Construction industry is one of the most unpredictable environments to work in.
But at some point, we have to accept the fact that there will be nonconformities, there will be things that will go wrong and we should be there to fix them. That’s all what Engineering is about: create and fix stuff. Be a constant problem solver.
So, NCRs shouldn’t be a surprise to anybody. Even to Clients and Project Managers. They are part of the building process and part of the challenge.
However, there are some typical NCRs that always come up in construction projects and it will be for the benefit of everyone in the industry to learn from them and try to avoid them because they are probably the biggest generators of waste (of any kind of resources):
1. There are no approved design drawings available or there are no drawings at all, when the site teams need them on site.
Result: the teams on site proceed based on some draft drawings, some previous revisions of existing drawings or even worse…according to some handwritten sketches drawn in some meeting. It is probably by far the most common scenario of a nonconformity in construction industry…(root cause: extremely bad planning and last minute.com decisions and changes).
2. Construction proceeds without having other documentation in place (usually Method Statements and ITPs) which are strongly required by almost any construction contract today.
Result: the teams on site are given instructions to proceed and the…paperwork will be sorted out later…(programme is the King!). Bad planning, miscommunication, lack of clear requirements just scrap all theories about quality management, procedures, systems and effectiveness. Programme is the King!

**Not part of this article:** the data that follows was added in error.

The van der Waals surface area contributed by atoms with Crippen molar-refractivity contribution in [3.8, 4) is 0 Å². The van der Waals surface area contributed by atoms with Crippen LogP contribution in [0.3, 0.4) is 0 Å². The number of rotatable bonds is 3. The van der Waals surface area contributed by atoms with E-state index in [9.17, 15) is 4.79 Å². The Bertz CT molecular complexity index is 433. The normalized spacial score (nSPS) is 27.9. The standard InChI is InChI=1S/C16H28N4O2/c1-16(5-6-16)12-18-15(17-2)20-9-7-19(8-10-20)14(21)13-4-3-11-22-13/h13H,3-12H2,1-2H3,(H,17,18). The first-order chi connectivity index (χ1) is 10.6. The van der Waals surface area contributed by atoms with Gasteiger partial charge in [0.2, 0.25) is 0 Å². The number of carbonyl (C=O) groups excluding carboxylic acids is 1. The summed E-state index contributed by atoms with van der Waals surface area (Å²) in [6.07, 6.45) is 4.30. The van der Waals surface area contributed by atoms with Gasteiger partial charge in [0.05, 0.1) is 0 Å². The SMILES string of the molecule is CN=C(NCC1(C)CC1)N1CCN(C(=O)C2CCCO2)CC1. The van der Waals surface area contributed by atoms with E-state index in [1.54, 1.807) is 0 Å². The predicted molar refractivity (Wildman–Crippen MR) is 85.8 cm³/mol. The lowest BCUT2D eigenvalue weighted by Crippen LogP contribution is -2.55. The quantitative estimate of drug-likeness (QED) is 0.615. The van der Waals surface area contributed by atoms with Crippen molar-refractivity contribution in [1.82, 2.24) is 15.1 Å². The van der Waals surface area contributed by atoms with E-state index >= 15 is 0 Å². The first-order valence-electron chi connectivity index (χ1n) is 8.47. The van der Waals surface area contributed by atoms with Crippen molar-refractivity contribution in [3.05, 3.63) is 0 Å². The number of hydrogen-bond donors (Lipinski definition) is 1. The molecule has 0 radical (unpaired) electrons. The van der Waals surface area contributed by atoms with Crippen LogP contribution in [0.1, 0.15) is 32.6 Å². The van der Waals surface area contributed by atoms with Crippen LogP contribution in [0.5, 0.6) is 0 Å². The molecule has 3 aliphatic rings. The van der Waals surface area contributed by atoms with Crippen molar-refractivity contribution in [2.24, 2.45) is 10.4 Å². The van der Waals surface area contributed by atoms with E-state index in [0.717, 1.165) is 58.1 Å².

3. Method Statements are not followed on site
Result: shortcuts in order to stick to the programme (again) and maximise production (progress) without considering the consequences. “Safety” and “quality” should be part of the programme. If it’s not done right and safe, then it’s not done at all.
4. The ITPs are not followed on site
Result: many NCRs occur because materials are not tested on the frequency that is required, inspections are not done as agreed through the ITP and more often the Client is not invited properly to release the Hold Points on site…
5. The Drawings are not followed on site or they are not detailed enough
Result: it may sound obvious but there are quite a lot of cases where the drawing is not followed or the available drawing is not detailed enough to provide the right information to the people on site. Confusion, delays, waste of time, materials and resources in general.
6. The RFIs or other instructions from the Client are not followed on site
Result: There might be an approved Method Statement, an ITP and a drawing in place, but an RFI or an instruction from Client’s Representatives could easily change many things.There are cases that people forget that there are also some additional information that should take into account (RFIs, Client’s replies on documents, letters, instructions etc)
7. Changes on site and repairs are not approved by Client’s Representatives
Result: many NCRs occur because for some (logical) reason the teams on site have to deviate from the approved design or the approved method statement and this change is not recorded anywhere. In most construction contracts, there has to be an approval prior to change or even repair something on site.
8. A different material than the approved one is used on site
Result: miscommunication, bad planning and last-minute decisions often lead to compromises in order to avoid further delays and finally use the one material that is available (even if it is not approved by the Client).
9. Use of non-calibrated equipment
Result: improper follow-up, out-of-date spreadsheets and calibration schedules result into this “easily picked-up-by-any-Client’s-Representative” non-conformity…
10. Construction records are not filled out properly
Result: as a result of lack of training and obviously rush , the checklists, forms and other records that need to be in the As-Built/Handover Folders are a big mess. Missing signatures, missing information and incomplete checks are discovered when the responsible people might not be in the project anymore…This could cause delays and significant contractual breaches.
What is a typical NCR that you keep on having in your project and what should be done in order to avoid it in the future?
Why do you think it’s happening and what have you proposed to avoid recurrence in that specific project?
Does anybody in your organization discuss the NCRs in a project after the end of it?
Does anybody discuss the NCRs of past projects before starting (or even bidding for) a new one?